Title: Pick A Polygon
Link to Outcomes:
• Problem Solving Students will formulate problems from everyday and mathematical
• Communication Students will relate physical materials, pictures, and diagrams to
mathematical ideas. Students will reflect on and clarify their
thinking about mathematical ideas and situations.
• Reasoning Students will use models, known facts, properties, and relationships
to explain their thinking.
• Connections Students will use mathematics in their daily lives.
• Geometry And Students will describe, model, draw, and classify shapes.
The teacher will read the book The Greedy Triangle by Marilyn Burns. The students will
select a polygon and construct a picture. Using mathematical vocabulary the students will
describe their pictures.
Two class sessions should be allocated for this lesson.
Students should have working knowledge of the following skills:
• Names of the shapes: circle, rectangle, square, and triangle
• Line segment
• Vertex of an angle
• Students will identify the characteristics of polygons.
• Students will identify the polygons: pentagon, hexagon, heptagon, octagon, nonagon, and
• Students will identify a line segment.
• Students will identify a vertex of an angle.
• The Greedy Triangle by Marilyn Burns
• Thirty precut polygons
• Thirty pieces of white 8" x 12" construction paper
• Teacher made precut regular polygons: rectangle, square, triangle, pentagon, hexagon,
heptagon, octagon, nonagon, and decagon (Teacher Resources #2 - #9)
• The teacher will introduce regular polygons by eliciting from the students the
characteristics of each shape emphasizing line segments, vertices, and angles. Use the
precut polygons while discussing each shape.
• The teacher will read the book The Greedy Triangle. After reading the book have the
students identify where shapes are found in real life. Record this information on chart
paper. Encourage students to use the names of the polygons.
• Develop a rubric with the students for evaluating their picture. See Teacher Resource #1
for an example of a rubric.
• Ask the students to choose one of the shapes to create a picture. For example, a student
may choose a pentagon to represent one section of a soccer ball making the same shape
or other shapes to finish the picture. The students may want to use pattern blocks to trace
some shapes they would want to make.
• Ask the students to describe the shapes they used in their pictures by writing a paragraph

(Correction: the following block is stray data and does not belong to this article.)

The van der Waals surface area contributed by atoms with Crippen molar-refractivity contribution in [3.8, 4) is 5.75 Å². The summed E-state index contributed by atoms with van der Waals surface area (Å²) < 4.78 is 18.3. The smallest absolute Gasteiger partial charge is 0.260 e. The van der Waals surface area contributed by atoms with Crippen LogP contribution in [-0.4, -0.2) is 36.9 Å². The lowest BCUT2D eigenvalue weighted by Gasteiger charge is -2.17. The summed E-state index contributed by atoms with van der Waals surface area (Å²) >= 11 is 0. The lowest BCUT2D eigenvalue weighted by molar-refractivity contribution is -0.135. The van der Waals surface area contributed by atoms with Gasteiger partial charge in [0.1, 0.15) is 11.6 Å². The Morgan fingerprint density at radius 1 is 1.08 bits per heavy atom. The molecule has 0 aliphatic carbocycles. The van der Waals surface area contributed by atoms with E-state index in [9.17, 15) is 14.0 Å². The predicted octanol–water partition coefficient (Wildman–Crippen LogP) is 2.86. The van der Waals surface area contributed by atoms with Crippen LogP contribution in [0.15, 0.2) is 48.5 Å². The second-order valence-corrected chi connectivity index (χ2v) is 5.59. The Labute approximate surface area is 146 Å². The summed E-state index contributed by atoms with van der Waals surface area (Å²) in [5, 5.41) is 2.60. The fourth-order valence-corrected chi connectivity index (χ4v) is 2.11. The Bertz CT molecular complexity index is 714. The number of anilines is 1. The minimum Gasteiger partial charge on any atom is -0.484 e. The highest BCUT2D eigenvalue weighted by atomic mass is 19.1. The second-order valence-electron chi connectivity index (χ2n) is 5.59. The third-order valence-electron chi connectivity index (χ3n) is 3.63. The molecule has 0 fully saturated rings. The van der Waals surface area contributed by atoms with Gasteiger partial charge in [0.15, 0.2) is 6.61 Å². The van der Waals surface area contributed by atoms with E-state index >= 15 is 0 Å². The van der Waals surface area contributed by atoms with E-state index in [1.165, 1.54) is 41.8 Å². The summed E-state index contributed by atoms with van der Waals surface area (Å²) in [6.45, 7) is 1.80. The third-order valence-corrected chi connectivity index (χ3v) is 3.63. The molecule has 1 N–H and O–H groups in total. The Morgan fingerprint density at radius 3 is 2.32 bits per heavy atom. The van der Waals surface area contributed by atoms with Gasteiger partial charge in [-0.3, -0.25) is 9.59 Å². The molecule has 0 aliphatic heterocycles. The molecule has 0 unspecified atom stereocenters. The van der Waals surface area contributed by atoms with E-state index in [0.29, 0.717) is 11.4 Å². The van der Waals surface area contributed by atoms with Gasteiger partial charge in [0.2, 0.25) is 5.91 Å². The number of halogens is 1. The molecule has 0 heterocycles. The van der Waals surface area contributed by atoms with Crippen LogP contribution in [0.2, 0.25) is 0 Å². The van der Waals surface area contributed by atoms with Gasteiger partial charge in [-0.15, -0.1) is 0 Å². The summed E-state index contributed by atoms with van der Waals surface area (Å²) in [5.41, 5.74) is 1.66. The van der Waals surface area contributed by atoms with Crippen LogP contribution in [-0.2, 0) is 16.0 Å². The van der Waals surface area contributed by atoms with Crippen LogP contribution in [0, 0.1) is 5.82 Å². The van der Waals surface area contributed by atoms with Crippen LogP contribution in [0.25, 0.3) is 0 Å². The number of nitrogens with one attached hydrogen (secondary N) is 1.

about their pictures. Encourage the students to use the names of the shapes, identify line
segments, and vertices of angles.
• Ask the students to share their pictures and read their responses.
The teacher will read the students’ responses describing their pictures. Based on the rubric,
the teacher will grade accordingly.
Use the software program MicroWorlds Project Builder to recreate their polygon picture.
Pointers Run Elementary
Manor Woods Elementary
* Adapted from Math and Literature K-3, Marilyn Burns
Teacher Resource #1
Questions to Ask Yourself While Scoring a Response:
• Does the student describe the shapes in the design?
• Does the student describe the line segments in the design?
• Does the student describe the vertices of an angle?
• Does the student use mathematical terms when describing his picture?
A student would have a creative response which would include the description of the
shapes, the explanation of line segments, vertices, and the use of mathematical terms
representing his work.
A student would have a minimum amount of information in his response. This may have
some of the required elements of shapes but not all of them. For example, the student
might describe the shapes but not use the correct mathematical term “polygon.” He must
have at least two out of the four requirements in his final work.
A student would have one of the four requirements in his response. He may have a
beautiful picture but did not meet the expectations of the created rubric.
An example for the students to use to check their work.
I have described the shapes of my picture in
I have described the number of line segments
in my writing.
I have explained the vertices of an angle.
I have used mathematical terms to describe
Teacher Resource #2
Teacher Resource #3
Teacher Resource #4
Teacher Resource #5
Teacher Resource #6
Teacher Resource #7
Teacher Resource #8
Teacher Resource #9